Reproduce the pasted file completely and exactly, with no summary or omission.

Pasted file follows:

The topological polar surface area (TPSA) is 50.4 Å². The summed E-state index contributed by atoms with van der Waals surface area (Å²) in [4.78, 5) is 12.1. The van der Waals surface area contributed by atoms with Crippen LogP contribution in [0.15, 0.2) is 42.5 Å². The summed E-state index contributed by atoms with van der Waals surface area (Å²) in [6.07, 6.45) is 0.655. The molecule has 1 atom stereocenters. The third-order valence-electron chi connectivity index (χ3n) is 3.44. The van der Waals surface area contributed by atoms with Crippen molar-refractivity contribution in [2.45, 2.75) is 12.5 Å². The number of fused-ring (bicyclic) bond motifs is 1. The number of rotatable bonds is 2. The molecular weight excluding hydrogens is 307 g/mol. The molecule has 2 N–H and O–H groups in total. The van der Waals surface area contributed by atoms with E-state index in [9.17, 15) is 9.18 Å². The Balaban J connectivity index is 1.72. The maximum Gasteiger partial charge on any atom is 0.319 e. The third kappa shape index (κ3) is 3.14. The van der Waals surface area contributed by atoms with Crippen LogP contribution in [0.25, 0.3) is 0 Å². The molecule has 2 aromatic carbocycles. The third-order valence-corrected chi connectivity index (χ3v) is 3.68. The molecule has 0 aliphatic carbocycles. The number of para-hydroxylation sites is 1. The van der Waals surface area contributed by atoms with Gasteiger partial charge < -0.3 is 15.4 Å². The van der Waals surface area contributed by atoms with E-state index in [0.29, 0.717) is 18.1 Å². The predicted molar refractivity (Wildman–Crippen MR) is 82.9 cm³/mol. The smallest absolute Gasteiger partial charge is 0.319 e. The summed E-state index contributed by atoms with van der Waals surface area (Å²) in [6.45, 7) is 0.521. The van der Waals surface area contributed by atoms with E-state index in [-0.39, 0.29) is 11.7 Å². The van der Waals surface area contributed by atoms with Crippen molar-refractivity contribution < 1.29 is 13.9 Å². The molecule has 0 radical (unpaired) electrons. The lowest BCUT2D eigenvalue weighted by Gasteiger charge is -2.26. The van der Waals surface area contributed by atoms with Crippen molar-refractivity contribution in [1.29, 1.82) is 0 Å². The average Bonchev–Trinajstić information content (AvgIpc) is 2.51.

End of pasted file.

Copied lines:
The topological polar surface area (TPSA) is 50.4 Å². The summed E-state index contributed by atoms with van der Waals surface area (Å²) in [4.78, 5) is 12.1. The van der Waals surface area contributed by atoms with Crippen LogP contribution in [0.15, 0.2) is 42.5 Å². The summed E-state index contributed by atoms with van der Waals surface area (Å²) in [6.07, 6.45) is 0.655. The molecule has 1 atom stereocenters. The third-order valence-electron chi connectivity index (χ3n) is 3.44. The van der Waals surface area contributed by atoms with Crippen molar-refractivity contribution in [2.45, 2.75) is 12.5 Å². The number of fused-ring (bicyclic) bond motifs is 1. The number of rotatable bonds is 2. The molecular weight excluding hydrogens is 307 g/mol. The molecule has 2 N–H and O–H groups in total. The van der Waals surface area contributed by atoms with E-state index in [9.17, 15) is 9.18 Å². The Balaban J connectivity index is 1.72. The maximum Gasteiger partial charge on any atom is 0.319 e. The third kappa shape index (κ3) is 3.14. The van der Waals surface area contributed by atoms with Crippen LogP contribution in [0.25, 0.3) is 0 Å². The molecule has 2 aromatic carbocycles. The third-order valence-corrected chi connectivity index (χ3v) is 3.68. The molecule has 0 aliphatic carbocycles. The number of para-hydroxylation sites is 1. The van der Waals surface area contributed by atoms with Gasteiger partial charge < -0.3 is 15.4 Å². The van der Waals surface area contributed by atoms with E-state index in [0.29, 0.717) is 18.1 Å². The predicted molar refractivity (Wildman–Crippen MR) is 82.9 cm³/mol. The smallest absolute Gasteiger partial charge is 0.319 e. The summed E-state index contributed by atoms with van der Waals surface area (Å²) in [6.45, 7) is 0.521. The van der Waals surface area contributed by atoms with E-state index in [-0.39, 0.29) is 11.7 Å². The van der Waals surface area contributed by atoms with Crippen molar-refractivity contribution < 1.29 is 13.9 Å². The molecule has 0 radical (unpaired) electrons. The lowest BCUT2D eigenvalue weighted by Gasteiger charge is -2.26. The van der Waals surface area contributed by atoms with Crippen molar-refractivity contribution in [1.29, 1.82) is 0 Å². The average Bonchev–Trinajstić information content (AvgIpc) is 2.51.